The IFJ lists 18 countries from the four corners of the world where journalist were killed since the start of the year, including Africa (9), Asia Pacific (12), Europe (2), Latin America (18) and the Middle East and Arab world (8). The Federation also recorded six work-related accidental deaths in Tanzania (5) and the United States (1).
The death toll is the lowest since 2000, when 37 journalists and media staff were killed, but the causes of the loss of life during 2019 remain largely the same. Mexico tops the list of dangerous countries with 10 killings of journalists whose reporting crossed corrupt officials and drug barons, while targeted attacks claimed the lives of five journalists in Afghanistan and four in Pakistan.
Crossfire incidents and bomb attacks also caused deaths of journalists in Syria (5), Somalia (3) and Yemen (2). More of their colleagues died in violence from civil and political unrest or because of them reporting these events in Haiti (1), Nigeria (1) the Philippines (1) and Northern Ireland (1).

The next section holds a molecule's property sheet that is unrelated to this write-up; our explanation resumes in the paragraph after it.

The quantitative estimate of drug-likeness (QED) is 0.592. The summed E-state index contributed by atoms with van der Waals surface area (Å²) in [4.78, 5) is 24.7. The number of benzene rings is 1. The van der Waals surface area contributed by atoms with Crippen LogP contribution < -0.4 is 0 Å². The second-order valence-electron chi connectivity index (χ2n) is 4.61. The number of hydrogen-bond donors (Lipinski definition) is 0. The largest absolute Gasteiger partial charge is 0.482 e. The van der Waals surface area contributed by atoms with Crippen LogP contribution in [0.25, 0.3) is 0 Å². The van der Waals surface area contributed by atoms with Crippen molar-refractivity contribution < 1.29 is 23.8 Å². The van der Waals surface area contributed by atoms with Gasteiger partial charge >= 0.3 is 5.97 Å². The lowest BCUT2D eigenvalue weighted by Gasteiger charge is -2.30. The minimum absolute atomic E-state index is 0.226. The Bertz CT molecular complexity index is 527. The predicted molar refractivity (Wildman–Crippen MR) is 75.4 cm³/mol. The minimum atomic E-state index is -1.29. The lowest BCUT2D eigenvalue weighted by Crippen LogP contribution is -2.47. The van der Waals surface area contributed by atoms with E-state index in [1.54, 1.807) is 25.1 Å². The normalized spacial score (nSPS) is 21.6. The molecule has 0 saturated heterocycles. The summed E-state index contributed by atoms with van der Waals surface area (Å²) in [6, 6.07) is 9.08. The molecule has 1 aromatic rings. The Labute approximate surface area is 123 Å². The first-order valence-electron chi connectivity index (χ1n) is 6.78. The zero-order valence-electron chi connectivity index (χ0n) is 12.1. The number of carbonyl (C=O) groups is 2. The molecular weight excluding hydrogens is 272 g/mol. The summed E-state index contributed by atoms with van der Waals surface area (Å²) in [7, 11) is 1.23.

“This low figure should be a lifting moment for those who joined the campaign for the safety of journalists, which the IFJ has spearheaded over decades,” said IFJ President Younes Mjahed. “Yet, it gives little comfort when our report’s findings consistently reveal that more journalists are killed in so-called peace time for reporting corruption, crime and abuse of power in their own countries than in war zones. The failure by governments to stop the impunity for these crimes needs to be addressed through the Convention on media safety we are promoting.”
The statistics on journalists and media staff killed in 2019 are as follows:
- Targeted, bomb attacks and cross-fire killings: 49
- Accidental Deaths : 6
- Total Numbers of Deaths: 55
Countries with the highest numbers of media killings are:
Mexico : 10
Afghanistan : 5
Haiti : 2
Honduras : 2